This book was sent to me by the Australian publisher, Text Publishing, at no cost. It’s out on 20 March 2017; RRP $29.99 (C-format paperback).
This is a tale about Medea, which makes me happy she is definitely one of the more intriguing of ancient mythical women. Kerry Greenwood wrote a take on her ages ago, which I remember enjoying, and she featured in Robert Holdstock’s remarkable Merlin-and-Jason series (hmm… did I ever finish that? Must check). For the modern writer there must be a challenge in trying to understand what could compel this woman to leave her homeland, kill her brother, and eventually kill her children, and a tension is deciding whether to stay true to the “original” (HA) story, or to put a different spin on it – keep the children alive, for instance. Do you play Jason as a helpless fool or an arrogant one, Medea as loving and betrayed or as cunning herself, and perhaps still betrayed – or the witch that she’s sometimes regarded as? Lots of interesting possibilities.
… and I guess those are some spoilers if you don’t know the Medea story.
Vann chooses to set his version properly far back in time, the 1300s BC; there is reference to Hittites, and Ilium, and Egypt. There are no Greeks; Jason and his Argonauts are the Mynae. Intriguingly, his descriptions of the voyage of the Argo back to Iolcus – which is more than a third of the book – is based on Vann’s own experience of traveling on a recreated ship of Hatshepsut’s time, with archaeologist Cheryl Ward, for a French documentary Building Pharaoh’s Ship.
First, let me mention the language. The copy describes it as ‘poetic prose’, which is apt. Bluntly it means there are lots of incomplete sentences and a few extended ones, and lots of adjectives and time spent on description. The gorgeous reality, of course, is not captured in that summation. For example:
Her father a golden face in darkness. Appearing in torchlight over the water and vanishing again. Face of the sun, descendant of the sun. Betrayal and rage. (p1)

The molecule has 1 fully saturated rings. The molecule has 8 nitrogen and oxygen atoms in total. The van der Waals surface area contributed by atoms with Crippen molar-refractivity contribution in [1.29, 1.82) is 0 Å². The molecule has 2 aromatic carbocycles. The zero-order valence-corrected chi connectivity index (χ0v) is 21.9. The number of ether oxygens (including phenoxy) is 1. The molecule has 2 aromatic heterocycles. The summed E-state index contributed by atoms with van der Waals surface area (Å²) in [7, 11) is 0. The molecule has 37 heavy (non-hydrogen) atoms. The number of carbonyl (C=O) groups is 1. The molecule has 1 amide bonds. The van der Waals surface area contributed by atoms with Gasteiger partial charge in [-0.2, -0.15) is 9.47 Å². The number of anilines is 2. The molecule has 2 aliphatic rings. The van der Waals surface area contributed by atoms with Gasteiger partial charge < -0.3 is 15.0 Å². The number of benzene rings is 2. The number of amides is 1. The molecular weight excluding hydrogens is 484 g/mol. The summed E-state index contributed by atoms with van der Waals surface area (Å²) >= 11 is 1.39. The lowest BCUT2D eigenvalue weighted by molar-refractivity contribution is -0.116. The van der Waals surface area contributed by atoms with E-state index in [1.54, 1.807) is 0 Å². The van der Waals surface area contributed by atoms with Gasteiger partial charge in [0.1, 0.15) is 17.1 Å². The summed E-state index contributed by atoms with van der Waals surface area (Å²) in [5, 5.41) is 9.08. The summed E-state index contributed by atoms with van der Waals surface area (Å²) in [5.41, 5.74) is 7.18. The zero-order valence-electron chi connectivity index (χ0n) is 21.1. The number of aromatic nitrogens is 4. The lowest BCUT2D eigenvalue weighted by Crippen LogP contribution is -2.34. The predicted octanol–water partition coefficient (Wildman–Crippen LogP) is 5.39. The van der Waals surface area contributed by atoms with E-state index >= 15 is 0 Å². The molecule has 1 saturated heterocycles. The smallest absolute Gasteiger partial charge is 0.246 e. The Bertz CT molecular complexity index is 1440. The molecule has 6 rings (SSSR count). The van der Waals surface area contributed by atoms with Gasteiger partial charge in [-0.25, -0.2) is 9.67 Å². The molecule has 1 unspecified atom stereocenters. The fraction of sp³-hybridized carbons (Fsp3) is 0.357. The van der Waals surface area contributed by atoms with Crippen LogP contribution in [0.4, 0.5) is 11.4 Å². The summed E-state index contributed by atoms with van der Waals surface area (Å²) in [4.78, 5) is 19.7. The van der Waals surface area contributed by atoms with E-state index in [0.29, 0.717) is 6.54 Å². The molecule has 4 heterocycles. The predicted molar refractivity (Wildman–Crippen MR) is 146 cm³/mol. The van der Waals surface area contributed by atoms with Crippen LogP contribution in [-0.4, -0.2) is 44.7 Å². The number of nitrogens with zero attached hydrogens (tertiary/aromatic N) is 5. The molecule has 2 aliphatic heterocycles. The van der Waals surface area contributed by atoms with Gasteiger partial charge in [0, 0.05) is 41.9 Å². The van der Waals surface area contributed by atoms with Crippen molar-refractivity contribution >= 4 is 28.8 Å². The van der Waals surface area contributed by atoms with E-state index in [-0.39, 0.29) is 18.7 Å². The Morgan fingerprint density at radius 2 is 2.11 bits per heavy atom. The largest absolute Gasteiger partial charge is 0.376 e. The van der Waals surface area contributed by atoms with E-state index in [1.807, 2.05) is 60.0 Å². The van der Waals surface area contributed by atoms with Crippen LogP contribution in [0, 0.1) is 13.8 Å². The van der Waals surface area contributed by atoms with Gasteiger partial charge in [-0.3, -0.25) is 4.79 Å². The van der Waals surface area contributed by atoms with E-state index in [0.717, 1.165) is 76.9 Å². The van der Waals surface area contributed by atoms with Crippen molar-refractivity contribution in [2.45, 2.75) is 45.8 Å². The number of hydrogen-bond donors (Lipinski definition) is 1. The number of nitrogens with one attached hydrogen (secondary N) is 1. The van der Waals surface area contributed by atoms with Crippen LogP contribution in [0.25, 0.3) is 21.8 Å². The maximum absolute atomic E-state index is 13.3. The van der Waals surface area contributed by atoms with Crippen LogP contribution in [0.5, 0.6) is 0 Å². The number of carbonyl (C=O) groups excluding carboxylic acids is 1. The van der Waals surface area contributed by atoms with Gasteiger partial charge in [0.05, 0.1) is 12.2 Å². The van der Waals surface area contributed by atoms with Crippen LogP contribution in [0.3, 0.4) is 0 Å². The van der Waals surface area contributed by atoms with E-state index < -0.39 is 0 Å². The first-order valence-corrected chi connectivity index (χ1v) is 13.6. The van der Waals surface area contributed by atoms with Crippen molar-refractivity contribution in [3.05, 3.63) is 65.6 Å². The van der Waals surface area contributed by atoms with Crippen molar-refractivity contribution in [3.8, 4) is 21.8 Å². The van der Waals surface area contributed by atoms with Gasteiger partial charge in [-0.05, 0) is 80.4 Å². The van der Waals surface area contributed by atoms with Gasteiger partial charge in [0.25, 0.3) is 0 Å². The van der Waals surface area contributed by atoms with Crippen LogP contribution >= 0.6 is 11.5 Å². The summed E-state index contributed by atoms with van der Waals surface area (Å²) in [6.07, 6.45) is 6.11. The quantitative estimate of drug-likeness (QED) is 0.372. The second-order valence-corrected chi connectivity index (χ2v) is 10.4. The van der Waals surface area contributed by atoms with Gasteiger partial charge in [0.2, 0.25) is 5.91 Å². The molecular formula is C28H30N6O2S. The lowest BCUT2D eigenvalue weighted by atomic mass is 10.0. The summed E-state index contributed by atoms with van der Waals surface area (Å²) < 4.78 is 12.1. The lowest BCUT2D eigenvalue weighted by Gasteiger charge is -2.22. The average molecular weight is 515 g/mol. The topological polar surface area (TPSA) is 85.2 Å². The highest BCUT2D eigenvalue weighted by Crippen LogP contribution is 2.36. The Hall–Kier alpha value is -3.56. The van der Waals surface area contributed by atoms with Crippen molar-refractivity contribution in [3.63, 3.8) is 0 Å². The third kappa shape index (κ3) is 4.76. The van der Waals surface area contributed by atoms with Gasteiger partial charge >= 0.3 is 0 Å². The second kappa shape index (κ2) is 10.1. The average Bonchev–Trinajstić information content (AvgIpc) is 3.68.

The sail not a god itself but only the tracing of a god, a more responsive form of temple. Like fire to reveal Hekate. How can we know when we’re worshipping a god and when we’re worshipping only the sign of a god? Wind itself a sign of something else, and even fire, and white hides behind them? (115).
I’m not accustomed to reading quite such flowery language (which I mean positively), so it did take me longer than expected to read the book. It is wonderfully evocative and enjoyable, don’t get me wrong. And the other thing that I appreciated you can see in that last quote – Hekate. Korinth. Kreon. It’s also Iolcus and Colchis so I’m not sure if that’s annoying inconsistency; some Green scholar will have to let me know.
There are lots of threads that Vann is tracing through Bright Air Black (words from a translation of Euripides – the gods “turn the bright air black” in frustrating mortals). One is the role of gods, or lack thereof. Medea frequently calls on Hekate, who sometimes appears to answer in the form of fortuitous weather; but at other times Medea despairs of her goddess and appears to be at best agnostic. There is no magic here (probably); there is luck and poison and human trickery and the use of power. There’s some commentary on the role of those things in developing human society and how men (as a rule) keep power.
This being Medea there is also commentary on the nature of feminine power. Medea has always been a weird girl, going off into the forest and not being afraid of the night; she plays on that and develops her reputation for fearlessness through her familiarity with the unfamiliar and inhuman – forests, the sea, the night. And then she leaves her family for a foreigner. Medea herself ruminates on the power of women versus the power of men; this includes thinking about her own family, and the complicated genealogy whereby it’s unclear exactly who her mother and grandmother are – are they the same person? No one much cares; it’s the men that matter.
This is a pretty straight retelling of Medea’s story – if you know Medea, you know what’s going to happen. Vann has added motive and explanation, an investigation and justification of some events and a whole lot of description. It’s a great addition to the oeuvre of Greek mythological retellings.